The recent hoarding behavior cleared paper towels from my local store shelves, so we’ve adjusted. My grandmother never had paper towels. If you wanted to clean something, you’d reach for her “rag bag” filled with old towel squares and clothing scraps. So, we decided to start a rag bag comprised of old t-shirts and burp rags.

 

Lance's son cleaning the windows.

 

We've managed two weeks with no paper towels, and it's getting easier. We wipe faces, spills, and windows with old cotton textiles. It works just fine. My family would have likely used up two or three rolls of paper towels by now. Cheers to not.

  • Combats COVID-19: No need to leave home or bring new items inside.
  • Combats Climate Change: Reducing waste and reusing materials results in fewer greenhouse gas emissions associated with waste collection and raw material extraction, processing, and delivery.
  • Combats Child Boredom: Ripping up old clothes and cleaning the house can be fun activities for kids, if you approach it with enthusiasm and lots of validation.  😉

More online resources: Mother Nature Network, Huffington Post

5. Do it Yourself

Necessity is the mother of invention, or so we’re learning. Since COVID-19 forced all of us to reconsider the true definition of “essential services,” our family has embraced a do-it-yourself mindset whenever possible. In addition to cooking more from scratch, we busted out the needle and thread to make clothing repairs, landscaped using old tree stumps and leftover stones, and even dusted off the old clippers for at-home haircuts.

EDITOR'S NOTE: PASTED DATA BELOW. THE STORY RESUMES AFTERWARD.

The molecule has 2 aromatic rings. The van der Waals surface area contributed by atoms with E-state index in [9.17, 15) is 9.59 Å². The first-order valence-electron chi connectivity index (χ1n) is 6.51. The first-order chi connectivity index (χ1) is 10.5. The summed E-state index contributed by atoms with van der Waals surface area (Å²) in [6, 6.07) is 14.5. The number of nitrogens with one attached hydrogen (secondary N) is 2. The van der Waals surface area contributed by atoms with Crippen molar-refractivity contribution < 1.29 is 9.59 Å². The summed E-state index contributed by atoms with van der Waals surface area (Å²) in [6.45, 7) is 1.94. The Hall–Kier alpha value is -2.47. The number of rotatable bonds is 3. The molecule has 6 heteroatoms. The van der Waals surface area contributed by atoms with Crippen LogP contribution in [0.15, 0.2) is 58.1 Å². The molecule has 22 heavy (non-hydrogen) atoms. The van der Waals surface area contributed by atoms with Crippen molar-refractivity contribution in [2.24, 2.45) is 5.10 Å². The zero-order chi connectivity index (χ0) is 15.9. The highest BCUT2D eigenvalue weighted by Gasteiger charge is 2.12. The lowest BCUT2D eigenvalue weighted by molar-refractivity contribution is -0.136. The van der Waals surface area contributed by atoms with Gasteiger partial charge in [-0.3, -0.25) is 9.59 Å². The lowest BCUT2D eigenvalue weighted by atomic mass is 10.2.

Lance's son raking leaves and getting a haircut.

 

Not every family can manage do-it-yourself haircuts, but DIY opportunities surround you. What else do you have to do?

  • Combats COVID-19: No need to leave home or bring new items inside.
  • Combats Climate Change: Reduce energy use and associated greenhouse emissions by performing your own "essential activities." 
  • Combats Child Boredom: Teach life skills while spending quality time with the kids. It's a win-win. 

More online resources: DIY Network, BuzzFeed

— Lance Klug
Posted on Apr 6, 2020

Summary: We’re all in this together. If it wasn’t clear before this global health pandemic, it is now. Beating COVID-19 requires all of us to adopt new habits and lifestyle changes to keep a bad situation from getting worse. Since beating climate change requires a similar mix of individual and collective action, why not embrace behavioral changes that help achieve both goals?